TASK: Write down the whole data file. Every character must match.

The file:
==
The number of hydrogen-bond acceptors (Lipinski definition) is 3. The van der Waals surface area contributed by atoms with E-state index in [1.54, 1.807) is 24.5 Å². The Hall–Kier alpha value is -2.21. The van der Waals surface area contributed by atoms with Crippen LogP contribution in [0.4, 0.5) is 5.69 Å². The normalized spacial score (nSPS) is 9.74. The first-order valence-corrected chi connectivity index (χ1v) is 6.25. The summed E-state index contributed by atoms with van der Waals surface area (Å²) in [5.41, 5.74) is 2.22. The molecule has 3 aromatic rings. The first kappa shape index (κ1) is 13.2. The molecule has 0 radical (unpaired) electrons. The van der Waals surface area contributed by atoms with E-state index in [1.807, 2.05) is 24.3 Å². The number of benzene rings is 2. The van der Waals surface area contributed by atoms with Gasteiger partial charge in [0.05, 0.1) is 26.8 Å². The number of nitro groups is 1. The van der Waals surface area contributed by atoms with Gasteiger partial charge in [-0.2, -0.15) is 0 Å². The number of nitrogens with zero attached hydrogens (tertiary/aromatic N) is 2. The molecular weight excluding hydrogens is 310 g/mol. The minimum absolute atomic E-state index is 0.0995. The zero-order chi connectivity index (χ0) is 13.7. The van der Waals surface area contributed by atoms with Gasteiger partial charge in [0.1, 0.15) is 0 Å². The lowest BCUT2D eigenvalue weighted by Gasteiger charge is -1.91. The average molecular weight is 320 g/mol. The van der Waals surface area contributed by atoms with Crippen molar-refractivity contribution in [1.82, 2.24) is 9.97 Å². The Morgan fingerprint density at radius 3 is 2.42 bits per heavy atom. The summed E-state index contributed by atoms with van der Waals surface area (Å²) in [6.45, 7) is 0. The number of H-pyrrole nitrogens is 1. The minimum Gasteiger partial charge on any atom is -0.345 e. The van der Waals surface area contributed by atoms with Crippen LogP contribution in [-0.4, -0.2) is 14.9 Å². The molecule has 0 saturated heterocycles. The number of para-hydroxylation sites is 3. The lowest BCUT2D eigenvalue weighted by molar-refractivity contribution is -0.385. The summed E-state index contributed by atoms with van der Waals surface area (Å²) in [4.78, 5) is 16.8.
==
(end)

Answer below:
The number of hydrogen-bond acceptors (Lipinski definition) is 3. The van der Waals surface area contributed by atoms with E-state index in [1.54, 1.807) is 24.5 Å². The Hall–Kier alpha value is -2.21. The van der Waals surface area contributed by atoms with Crippen LogP contribution in [0.4, 0.5) is 5.69 Å². The normalized spacial score (nSPS) is 9.74. The first-order valence-corrected chi connectivity index (χ1v) is 6.25. The summed E-state index contributed by atoms with van der Waals surface area (Å²) in [5.41, 5.74) is 2.22. The molecule has 3 aromatic rings. The first kappa shape index (κ1) is 13.2. The molecule has 0 radical (unpaired) electrons. The van der Waals surface area contributed by atoms with E-state index in [1.807, 2.05) is 24.3 Å². The number of benzene rings is 2. The van der Waals surface area contributed by atoms with Gasteiger partial charge in [0.05, 0.1) is 26.8 Å². The number of nitro groups is 1. The van der Waals surface area contributed by atoms with Gasteiger partial charge in [-0.2, -0.15) is 0 Å². The number of nitrogens with zero attached hydrogens (tertiary/aromatic N) is 2. The molecular weight excluding hydrogens is 310 g/mol. The minimum absolute atomic E-state index is 0.0995. The zero-order chi connectivity index (χ0) is 13.7. The van der Waals surface area contributed by atoms with Gasteiger partial charge in [0.1, 0.15) is 0 Å². The lowest BCUT2D eigenvalue weighted by Gasteiger charge is -1.91. The average molecular weight is 320 g/mol. The van der Waals surface area contributed by atoms with Crippen molar-refractivity contribution in [1.82, 2.24) is 9.97 Å². The Morgan fingerprint density at radius 3 is 2.42 bits per heavy atom. The summed E-state index contributed by atoms with van der Waals surface area (Å²) in [6.45, 7) is 0. The number of H-pyrrole nitrogens is 1. The minimum Gasteiger partial charge on any atom is -0.345 e. The van der Waals surface area contributed by atoms with Crippen LogP contribution in [-0.4, -0.2) is 14.9 Å². The molecule has 0 saturated heterocycles. The number of para-hydroxylation sites is 3. The lowest BCUT2D eigenvalue weighted by molar-refractivity contribution is -0.385. The summed E-state index contributed by atoms with van der Waals surface area (Å²) in [4.78, 5) is 16.8.